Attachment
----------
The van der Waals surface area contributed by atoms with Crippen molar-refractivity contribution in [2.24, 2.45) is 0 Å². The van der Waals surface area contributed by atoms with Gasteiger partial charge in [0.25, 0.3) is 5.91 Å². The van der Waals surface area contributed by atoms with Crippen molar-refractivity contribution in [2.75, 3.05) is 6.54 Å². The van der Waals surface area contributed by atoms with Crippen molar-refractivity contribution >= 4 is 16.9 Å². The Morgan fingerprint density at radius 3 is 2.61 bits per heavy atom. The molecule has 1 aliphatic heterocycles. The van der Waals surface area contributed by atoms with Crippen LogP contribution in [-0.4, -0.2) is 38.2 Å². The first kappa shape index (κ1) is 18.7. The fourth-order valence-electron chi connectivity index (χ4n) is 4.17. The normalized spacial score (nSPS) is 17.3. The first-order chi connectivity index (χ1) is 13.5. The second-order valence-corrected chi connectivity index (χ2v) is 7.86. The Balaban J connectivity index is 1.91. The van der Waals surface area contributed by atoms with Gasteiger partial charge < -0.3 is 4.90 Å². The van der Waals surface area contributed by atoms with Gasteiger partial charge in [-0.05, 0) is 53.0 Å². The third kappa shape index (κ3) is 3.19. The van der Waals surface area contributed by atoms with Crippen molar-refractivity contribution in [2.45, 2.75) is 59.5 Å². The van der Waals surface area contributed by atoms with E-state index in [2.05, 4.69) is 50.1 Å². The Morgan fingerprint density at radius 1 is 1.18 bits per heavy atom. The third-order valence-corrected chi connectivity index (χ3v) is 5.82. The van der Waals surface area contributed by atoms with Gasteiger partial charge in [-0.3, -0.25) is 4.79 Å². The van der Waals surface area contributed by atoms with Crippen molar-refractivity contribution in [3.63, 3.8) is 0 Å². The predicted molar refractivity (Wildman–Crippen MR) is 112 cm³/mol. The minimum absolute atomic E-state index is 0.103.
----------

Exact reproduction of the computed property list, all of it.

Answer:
The van der Waals surface area contributed by atoms with Crippen molar-refractivity contribution in [2.24, 2.45) is 0 Å². The van der Waals surface area contributed by atoms with Gasteiger partial charge in [0.25, 0.3) is 5.91 Å². The van der Waals surface area contributed by atoms with Crippen molar-refractivity contribution in [2.75, 3.05) is 6.54 Å². The van der Waals surface area contributed by atoms with Crippen molar-refractivity contribution >= 4 is 16.9 Å². The Morgan fingerprint density at radius 3 is 2.61 bits per heavy atom. The molecule has 1 aliphatic heterocycles. The van der Waals surface area contributed by atoms with Crippen LogP contribution in [-0.4, -0.2) is 38.2 Å². The first kappa shape index (κ1) is 18.7. The fourth-order valence-electron chi connectivity index (χ4n) is 4.17. The normalized spacial score (nSPS) is 17.3. The first-order chi connectivity index (χ1) is 13.5. The second-order valence-corrected chi connectivity index (χ2v) is 7.86. The Balaban J connectivity index is 1.91. The van der Waals surface area contributed by atoms with Gasteiger partial charge < -0.3 is 4.90 Å². The van der Waals surface area contributed by atoms with Gasteiger partial charge in [-0.05, 0) is 53.0 Å². The third kappa shape index (κ3) is 3.19. The van der Waals surface area contributed by atoms with Crippen molar-refractivity contribution in [2.45, 2.75) is 59.5 Å². The van der Waals surface area contributed by atoms with E-state index in [2.05, 4.69) is 50.1 Å². The Morgan fingerprint density at radius 1 is 1.18 bits per heavy atom. The third-order valence-corrected chi connectivity index (χ3v) is 5.82. The van der Waals surface area contributed by atoms with Gasteiger partial charge in [-0.3, -0.25) is 4.79 Å². The van der Waals surface area contributed by atoms with Crippen molar-refractivity contribution in [3.63, 3.8) is 0 Å². The predicted molar refractivity (Wildman–Crippen MR) is 112 cm³/mol. The minimum absolute atomic E-state index is 0.103.